The USA Today published an article yesterday by Charlotte Allen (the goon who wrote this article in 2009 and was subsequently ridiculed by none other than Mr. PZ Myers here and here), who argues that “same-sex marriage isn’t a question for courts” and that we should “leave gay marriage to voters and state legislatures.”
I’m not going to dedicate much time to a long-winded response (most of her points have already taken a thorough beating in the comments), but I did want to point out a couple of flaws in her argument.
I’ve had this debate before with friends: Should the issue of marriage equality be relegated to the states, or do we need a national decision? The answer seems pretty obvious to me. If you leave the decision up to the states, you’re going to end up with some states that vote to legalize gay marriage, and some that choose to outlaw it. The problem there? Gay people live in all states. Yes, even the deepest red states are home to gay people. Gasp.
As much as some people would like to pretend that gay people will just get up and move to places that allow same-sex marriage, we all know that this is not possible for many. Gay people have jobs, families and other commitments that keep them stationary just like heterosexual people.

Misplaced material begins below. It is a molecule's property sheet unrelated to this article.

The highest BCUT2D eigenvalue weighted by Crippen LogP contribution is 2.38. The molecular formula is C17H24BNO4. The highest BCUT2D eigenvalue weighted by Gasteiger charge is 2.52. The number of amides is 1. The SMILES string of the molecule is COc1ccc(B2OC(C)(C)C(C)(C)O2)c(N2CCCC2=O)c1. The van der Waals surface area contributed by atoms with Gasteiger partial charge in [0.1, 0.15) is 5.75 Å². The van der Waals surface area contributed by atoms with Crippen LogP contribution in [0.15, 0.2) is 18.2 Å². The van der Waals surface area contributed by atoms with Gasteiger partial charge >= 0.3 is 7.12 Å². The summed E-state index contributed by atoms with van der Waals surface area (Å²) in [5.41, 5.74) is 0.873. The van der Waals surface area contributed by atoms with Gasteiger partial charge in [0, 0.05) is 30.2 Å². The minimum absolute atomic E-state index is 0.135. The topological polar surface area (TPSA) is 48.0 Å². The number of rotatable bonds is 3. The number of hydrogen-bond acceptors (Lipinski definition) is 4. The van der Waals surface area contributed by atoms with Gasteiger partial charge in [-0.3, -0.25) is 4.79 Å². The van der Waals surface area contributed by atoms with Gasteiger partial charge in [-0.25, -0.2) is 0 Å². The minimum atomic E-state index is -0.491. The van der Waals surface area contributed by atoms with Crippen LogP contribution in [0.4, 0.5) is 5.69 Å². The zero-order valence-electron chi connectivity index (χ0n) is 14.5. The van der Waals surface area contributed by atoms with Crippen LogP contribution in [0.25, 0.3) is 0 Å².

Allen argues that federal legislation on the issue is “[forcing] gay marriage down people’s throats.” If the absurdity of her stance wasn’t already apparent, this little statement should solidify her position on the side of idiocy. In what way is allowing all people the right to marry whomever they want shoving an issue down anyone’s throat? I don’t hear gay people complaining that federal recognition of straight marriage is somehow forcing it down their throats.
If the argument is that allowing gay marriage somehow destroys the sanctity of marriage – too bad. Sanctity is defined as “the state or quality of being holy, sacred, or saintly,” which means that defending something on the grounds of its sanctity won’t stand up to the Establishment Clause of the First Amendment.
Marriage is something that affords certain benefits to those able to obtain it, and it must be recognized for all people in consenting, adult relationships. Your support for “traditional marriage” is antiquated and bigoted, Mrs. Allen. We must fight to gain equality for all Americans, so that they may pursue happiness in their own ways.